Laser Hair Removal

Laser hair removal is a medical procedure that uses a laser – an intense, pulsating beam of light – to remove unwanted hair. During laser hair removal, a laser beam passes through the skin to an individual hair follicle. The intense heat of the laser damages the hair follicle, which inhibits future hair growth.

What Areas Can Be Treated?

The most commonly treated areas include the upper lip, bikini area, underarms, chest, back and legs.

Is Laser Hair Removal FDA Approved?

Laser hair removal is FDA approved.

Who Are Good Candidates for Laser Hair Removal?

The best candidate for laser hair removal would be someone with very light skin and dark hair. That’s because the laser “see” the hair without “seeing” the skin because the hair, not the skin, needs to absorb the laser light. Basically anyone who has some pigmentation to their hair is a good candidate for laser hair removal. This is as long as the hair is not around the eyes. So that means that almost everyone is a good candidate as long as their hair has some pigment and has realistic expectations.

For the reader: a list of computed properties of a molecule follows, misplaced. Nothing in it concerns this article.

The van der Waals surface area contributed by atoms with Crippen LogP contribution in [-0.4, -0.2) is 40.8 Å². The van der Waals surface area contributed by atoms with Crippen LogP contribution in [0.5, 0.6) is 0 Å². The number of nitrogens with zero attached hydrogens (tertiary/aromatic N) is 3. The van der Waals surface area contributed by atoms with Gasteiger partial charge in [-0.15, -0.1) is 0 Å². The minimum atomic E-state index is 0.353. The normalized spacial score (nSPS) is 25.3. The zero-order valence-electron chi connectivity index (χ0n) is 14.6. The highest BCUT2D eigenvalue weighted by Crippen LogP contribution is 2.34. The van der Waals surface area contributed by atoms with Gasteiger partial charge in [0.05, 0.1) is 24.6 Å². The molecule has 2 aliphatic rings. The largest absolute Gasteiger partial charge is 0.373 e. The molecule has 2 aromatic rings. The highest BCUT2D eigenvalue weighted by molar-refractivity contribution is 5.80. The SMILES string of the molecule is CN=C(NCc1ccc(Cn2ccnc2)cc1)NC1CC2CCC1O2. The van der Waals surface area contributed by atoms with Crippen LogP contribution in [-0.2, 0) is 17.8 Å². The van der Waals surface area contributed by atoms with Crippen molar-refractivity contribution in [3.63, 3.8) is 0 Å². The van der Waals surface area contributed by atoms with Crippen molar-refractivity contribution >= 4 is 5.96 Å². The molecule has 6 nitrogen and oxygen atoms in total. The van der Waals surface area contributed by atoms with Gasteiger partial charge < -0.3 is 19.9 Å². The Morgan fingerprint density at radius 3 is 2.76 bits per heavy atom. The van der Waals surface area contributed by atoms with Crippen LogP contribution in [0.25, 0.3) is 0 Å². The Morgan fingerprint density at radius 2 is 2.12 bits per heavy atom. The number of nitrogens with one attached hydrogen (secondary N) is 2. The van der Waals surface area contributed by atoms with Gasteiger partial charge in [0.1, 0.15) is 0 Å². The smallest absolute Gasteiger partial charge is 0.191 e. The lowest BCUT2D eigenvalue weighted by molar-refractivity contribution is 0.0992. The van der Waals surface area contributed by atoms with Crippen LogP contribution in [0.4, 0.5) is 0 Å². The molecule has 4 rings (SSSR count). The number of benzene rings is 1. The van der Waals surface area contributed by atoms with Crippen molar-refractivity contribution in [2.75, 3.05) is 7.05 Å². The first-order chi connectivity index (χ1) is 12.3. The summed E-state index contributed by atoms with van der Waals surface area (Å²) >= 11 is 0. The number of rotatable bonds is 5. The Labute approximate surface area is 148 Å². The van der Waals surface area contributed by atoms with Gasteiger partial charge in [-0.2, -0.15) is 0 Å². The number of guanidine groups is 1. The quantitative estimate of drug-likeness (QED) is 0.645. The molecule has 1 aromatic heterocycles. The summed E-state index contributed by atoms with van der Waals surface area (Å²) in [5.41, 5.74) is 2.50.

How Is a Laser Hair Removal Procedure Performed?

Highly controlled pulses of laser light are selectively absorbed by hair follicles lying below the surface of the skin. The absorbed light heats and destroys the hair follicle, preventing regrowth from occurring and without damaging surrounding tissues. The hairs go through three different stages during their life cycle at different periods of time. The hair is most vulnerable to laser at one of those stages, which is why several treatments are required to assure the destruction of hair follicles.


How Long Does a Laser Hair Removal Last?

Although laser hair removal effectively slows hair growth, it doesn’t guarantee permanent hair removal. It typically takes several laser hair removal treatments to provide an extended hair-free period. Periodic maintenance treatments may be needed as well.

What Are Side Effects of Laser Hair Removal?

Side effects are rare. You may experience some slight reddening or local swelling at the treatment site, but this typically goes away within hours. On rare occasions, some blistering or bruising may occur, but typically resolves quickly. The skin may also become lighter or darker following treatment, but will generally return to normal within a few weeks. Limiting sun exposure before and after treatments will minimize risk of complications.